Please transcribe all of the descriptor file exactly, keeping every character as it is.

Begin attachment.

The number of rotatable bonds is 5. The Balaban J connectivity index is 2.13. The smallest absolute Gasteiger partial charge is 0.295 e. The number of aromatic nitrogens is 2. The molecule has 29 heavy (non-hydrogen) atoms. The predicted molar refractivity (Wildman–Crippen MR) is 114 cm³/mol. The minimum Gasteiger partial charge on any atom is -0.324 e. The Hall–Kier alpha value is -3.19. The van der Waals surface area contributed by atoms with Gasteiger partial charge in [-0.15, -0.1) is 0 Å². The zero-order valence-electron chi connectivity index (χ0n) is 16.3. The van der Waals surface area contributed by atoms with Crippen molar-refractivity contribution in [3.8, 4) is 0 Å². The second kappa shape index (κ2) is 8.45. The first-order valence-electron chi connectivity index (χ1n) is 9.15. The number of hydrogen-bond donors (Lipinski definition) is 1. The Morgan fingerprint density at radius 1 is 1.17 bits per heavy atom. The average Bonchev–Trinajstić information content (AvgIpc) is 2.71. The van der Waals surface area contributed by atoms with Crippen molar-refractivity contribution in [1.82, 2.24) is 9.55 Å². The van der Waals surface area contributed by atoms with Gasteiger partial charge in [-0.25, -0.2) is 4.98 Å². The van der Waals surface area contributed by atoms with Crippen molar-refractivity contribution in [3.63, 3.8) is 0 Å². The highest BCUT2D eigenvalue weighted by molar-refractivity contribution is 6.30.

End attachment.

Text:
The number of rotatable bonds is 5. The Balaban J connectivity index is 2.13. The smallest absolute Gasteiger partial charge is 0.295 e. The number of aromatic nitrogens is 2. The molecule has 29 heavy (non-hydrogen) atoms. The predicted molar refractivity (Wildman–Crippen MR) is 114 cm³/mol. The minimum Gasteiger partial charge on any atom is -0.324 e. The Hall–Kier alpha value is -3.19. The van der Waals surface area contributed by atoms with Gasteiger partial charge in [-0.15, -0.1) is 0 Å². The zero-order valence-electron chi connectivity index (χ0n) is 16.3. The van der Waals surface area contributed by atoms with Crippen molar-refractivity contribution in [3.8, 4) is 0 Å². The second kappa shape index (κ2) is 8.45. The first-order valence-electron chi connectivity index (χ1n) is 9.15. The number of hydrogen-bond donors (Lipinski definition) is 1. The Morgan fingerprint density at radius 1 is 1.17 bits per heavy atom. The average Bonchev–Trinajstić information content (AvgIpc) is 2.71. The van der Waals surface area contributed by atoms with Crippen molar-refractivity contribution in [1.82, 2.24) is 9.55 Å². The van der Waals surface area contributed by atoms with Gasteiger partial charge in [-0.25, -0.2) is 4.98 Å². The van der Waals surface area contributed by atoms with Crippen molar-refractivity contribution in [3.63, 3.8) is 0 Å². The highest BCUT2D eigenvalue weighted by molar-refractivity contribution is 6.30.